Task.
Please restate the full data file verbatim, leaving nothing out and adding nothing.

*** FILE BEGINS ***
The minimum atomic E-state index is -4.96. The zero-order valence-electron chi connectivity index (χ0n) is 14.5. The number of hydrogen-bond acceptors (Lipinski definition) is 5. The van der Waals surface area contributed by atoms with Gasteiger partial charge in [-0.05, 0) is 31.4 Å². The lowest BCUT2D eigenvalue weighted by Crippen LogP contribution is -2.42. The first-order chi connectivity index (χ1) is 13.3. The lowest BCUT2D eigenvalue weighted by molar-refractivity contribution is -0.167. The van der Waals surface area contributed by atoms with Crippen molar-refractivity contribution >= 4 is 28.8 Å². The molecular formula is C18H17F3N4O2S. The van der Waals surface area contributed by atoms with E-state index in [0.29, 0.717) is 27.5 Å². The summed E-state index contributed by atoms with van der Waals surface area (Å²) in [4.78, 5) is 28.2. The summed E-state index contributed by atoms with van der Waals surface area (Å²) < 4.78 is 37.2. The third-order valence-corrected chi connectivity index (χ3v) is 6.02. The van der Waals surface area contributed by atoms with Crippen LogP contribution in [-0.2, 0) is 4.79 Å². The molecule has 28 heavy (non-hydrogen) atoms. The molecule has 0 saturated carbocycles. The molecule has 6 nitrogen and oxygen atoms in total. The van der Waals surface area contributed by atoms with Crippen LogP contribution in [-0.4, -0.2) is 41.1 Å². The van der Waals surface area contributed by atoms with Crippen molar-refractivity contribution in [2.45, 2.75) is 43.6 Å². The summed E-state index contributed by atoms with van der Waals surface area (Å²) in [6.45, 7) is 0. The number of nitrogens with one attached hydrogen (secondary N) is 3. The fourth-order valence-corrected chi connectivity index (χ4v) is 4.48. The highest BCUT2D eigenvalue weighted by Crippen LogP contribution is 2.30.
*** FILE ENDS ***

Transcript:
The minimum atomic E-state index is -4.96. The zero-order valence-electron chi connectivity index (χ0n) is 14.5. The number of hydrogen-bond acceptors (Lipinski definition) is 5. The van der Waals surface area contributed by atoms with Gasteiger partial charge in [-0.05, 0) is 31.4 Å². The lowest BCUT2D eigenvalue weighted by Crippen LogP contribution is -2.42. The first-order chi connectivity index (χ1) is 13.3. The lowest BCUT2D eigenvalue weighted by molar-refractivity contribution is -0.167. The van der Waals surface area contributed by atoms with Crippen molar-refractivity contribution >= 4 is 28.8 Å². The molecular formula is C18H17F3N4O2S. The van der Waals surface area contributed by atoms with E-state index in [0.29, 0.717) is 27.5 Å². The summed E-state index contributed by atoms with van der Waals surface area (Å²) in [4.78, 5) is 28.2. The summed E-state index contributed by atoms with van der Waals surface area (Å²) < 4.78 is 37.2. The third-order valence-corrected chi connectivity index (χ3v) is 6.02. The van der Waals surface area contributed by atoms with Crippen LogP contribution in [-0.2, 0) is 4.79 Å². The molecule has 28 heavy (non-hydrogen) atoms. The molecule has 0 saturated carbocycles. The molecule has 6 nitrogen and oxygen atoms in total. The van der Waals surface area contributed by atoms with Crippen LogP contribution in [-0.4, -0.2) is 41.1 Å². The van der Waals surface area contributed by atoms with Crippen molar-refractivity contribution in [2.45, 2.75) is 43.6 Å². The summed E-state index contributed by atoms with van der Waals surface area (Å²) in [6.45, 7) is 0. The number of nitrogens with one attached hydrogen (secondary N) is 3. The fourth-order valence-corrected chi connectivity index (χ4v) is 4.48. The highest BCUT2D eigenvalue weighted by Crippen LogP contribution is 2.30.